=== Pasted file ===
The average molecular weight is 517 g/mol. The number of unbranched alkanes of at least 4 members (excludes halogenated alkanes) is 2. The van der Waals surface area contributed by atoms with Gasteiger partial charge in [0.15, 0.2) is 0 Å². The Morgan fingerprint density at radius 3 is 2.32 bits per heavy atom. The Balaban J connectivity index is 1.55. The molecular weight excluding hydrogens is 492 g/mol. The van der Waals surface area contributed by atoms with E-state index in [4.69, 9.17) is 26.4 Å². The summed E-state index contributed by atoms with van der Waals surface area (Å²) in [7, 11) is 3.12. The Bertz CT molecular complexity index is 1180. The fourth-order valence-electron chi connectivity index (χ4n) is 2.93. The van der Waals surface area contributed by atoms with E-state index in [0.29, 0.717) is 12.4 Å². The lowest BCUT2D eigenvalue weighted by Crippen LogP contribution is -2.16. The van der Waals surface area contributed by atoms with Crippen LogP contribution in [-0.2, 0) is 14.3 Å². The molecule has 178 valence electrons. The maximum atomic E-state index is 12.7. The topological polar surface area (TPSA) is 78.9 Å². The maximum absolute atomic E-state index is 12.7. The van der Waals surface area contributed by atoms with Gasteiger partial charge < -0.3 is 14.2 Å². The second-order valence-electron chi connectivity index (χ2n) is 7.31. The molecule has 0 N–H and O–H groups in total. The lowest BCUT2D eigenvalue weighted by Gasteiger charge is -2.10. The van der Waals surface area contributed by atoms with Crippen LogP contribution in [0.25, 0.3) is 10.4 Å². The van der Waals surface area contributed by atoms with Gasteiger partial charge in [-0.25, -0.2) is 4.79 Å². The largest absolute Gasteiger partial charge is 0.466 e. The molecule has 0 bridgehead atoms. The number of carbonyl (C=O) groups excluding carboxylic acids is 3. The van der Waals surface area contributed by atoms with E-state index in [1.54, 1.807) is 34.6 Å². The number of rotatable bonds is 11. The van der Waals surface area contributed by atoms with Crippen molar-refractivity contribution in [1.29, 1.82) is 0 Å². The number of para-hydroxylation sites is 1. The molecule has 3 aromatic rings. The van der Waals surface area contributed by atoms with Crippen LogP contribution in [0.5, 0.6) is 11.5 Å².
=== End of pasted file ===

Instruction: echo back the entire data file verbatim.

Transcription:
The average molecular weight is 517 g/mol. The number of unbranched alkanes of at least 4 members (excludes halogenated alkanes) is 2. The van der Waals surface area contributed by atoms with Gasteiger partial charge in [0.15, 0.2) is 0 Å². The Morgan fingerprint density at radius 3 is 2.32 bits per heavy atom. The Balaban J connectivity index is 1.55. The molecular weight excluding hydrogens is 492 g/mol. The van der Waals surface area contributed by atoms with E-state index in [4.69, 9.17) is 26.4 Å². The summed E-state index contributed by atoms with van der Waals surface area (Å²) in [7, 11) is 3.12. The Bertz CT molecular complexity index is 1180. The fourth-order valence-electron chi connectivity index (χ4n) is 2.93. The van der Waals surface area contributed by atoms with E-state index in [0.29, 0.717) is 12.4 Å². The lowest BCUT2D eigenvalue weighted by Crippen LogP contribution is -2.16. The van der Waals surface area contributed by atoms with Crippen LogP contribution in [-0.2, 0) is 14.3 Å². The molecule has 178 valence electrons. The maximum atomic E-state index is 12.7. The topological polar surface area (TPSA) is 78.9 Å². The maximum absolute atomic E-state index is 12.7. The van der Waals surface area contributed by atoms with Gasteiger partial charge < -0.3 is 14.2 Å². The second-order valence-electron chi connectivity index (χ2n) is 7.31. The molecule has 0 N–H and O–H groups in total. The lowest BCUT2D eigenvalue weighted by Gasteiger charge is -2.10. The van der Waals surface area contributed by atoms with Crippen LogP contribution in [0.25, 0.3) is 10.4 Å². The van der Waals surface area contributed by atoms with Gasteiger partial charge in [-0.25, -0.2) is 4.79 Å². The largest absolute Gasteiger partial charge is 0.466 e. The molecule has 0 bridgehead atoms. The number of carbonyl (C=O) groups excluding carboxylic acids is 3. The van der Waals surface area contributed by atoms with E-state index in [1.54, 1.807) is 34.6 Å². The number of rotatable bonds is 11. The van der Waals surface area contributed by atoms with Crippen molar-refractivity contribution in [1.29, 1.82) is 0 Å². The number of para-hydroxylation sites is 1. The molecule has 3 aromatic rings. The van der Waals surface area contributed by atoms with Crippen LogP contribution in [0.5, 0.6) is 11.5 Å².